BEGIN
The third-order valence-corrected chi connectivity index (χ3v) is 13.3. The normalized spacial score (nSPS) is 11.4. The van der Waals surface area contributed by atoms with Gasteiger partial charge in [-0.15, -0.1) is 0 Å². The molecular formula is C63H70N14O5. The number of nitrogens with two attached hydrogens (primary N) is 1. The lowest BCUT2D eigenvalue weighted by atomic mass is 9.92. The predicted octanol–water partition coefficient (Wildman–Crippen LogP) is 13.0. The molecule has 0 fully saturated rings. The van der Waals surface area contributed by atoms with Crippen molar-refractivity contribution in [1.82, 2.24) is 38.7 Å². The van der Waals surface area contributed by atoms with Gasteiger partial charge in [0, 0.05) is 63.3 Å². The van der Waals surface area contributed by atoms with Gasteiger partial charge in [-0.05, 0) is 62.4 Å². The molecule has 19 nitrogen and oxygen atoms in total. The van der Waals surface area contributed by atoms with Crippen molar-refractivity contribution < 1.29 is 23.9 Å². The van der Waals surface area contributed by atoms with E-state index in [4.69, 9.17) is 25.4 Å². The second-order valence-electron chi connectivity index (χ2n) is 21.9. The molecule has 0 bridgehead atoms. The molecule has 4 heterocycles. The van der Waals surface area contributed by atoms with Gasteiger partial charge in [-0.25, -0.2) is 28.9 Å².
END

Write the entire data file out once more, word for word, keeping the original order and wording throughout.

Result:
The third-order valence-corrected chi connectivity index (χ3v) is 13.3. The normalized spacial score (nSPS) is 11.4. The van der Waals surface area contributed by atoms with Gasteiger partial charge in [-0.15, -0.1) is 0 Å². The molecular formula is C63H70N14O5. The number of nitrogens with two attached hydrogens (primary N) is 1. The lowest BCUT2D eigenvalue weighted by atomic mass is 9.92. The predicted octanol–water partition coefficient (Wildman–Crippen LogP) is 13.0. The molecule has 0 fully saturated rings. The van der Waals surface area contributed by atoms with Crippen molar-refractivity contribution in [1.82, 2.24) is 38.7 Å². The van der Waals surface area contributed by atoms with Gasteiger partial charge in [0, 0.05) is 63.3 Å². The van der Waals surface area contributed by atoms with Gasteiger partial charge in [-0.05, 0) is 62.4 Å². The molecule has 19 nitrogen and oxygen atoms in total. The van der Waals surface area contributed by atoms with Crippen molar-refractivity contribution < 1.29 is 23.9 Å². The van der Waals surface area contributed by atoms with E-state index in [4.69, 9.17) is 25.4 Å². The second-order valence-electron chi connectivity index (χ2n) is 21.9. The molecule has 0 bridgehead atoms. The molecule has 4 heterocycles. The van der Waals surface area contributed by atoms with Gasteiger partial charge in [-0.25, -0.2) is 28.9 Å².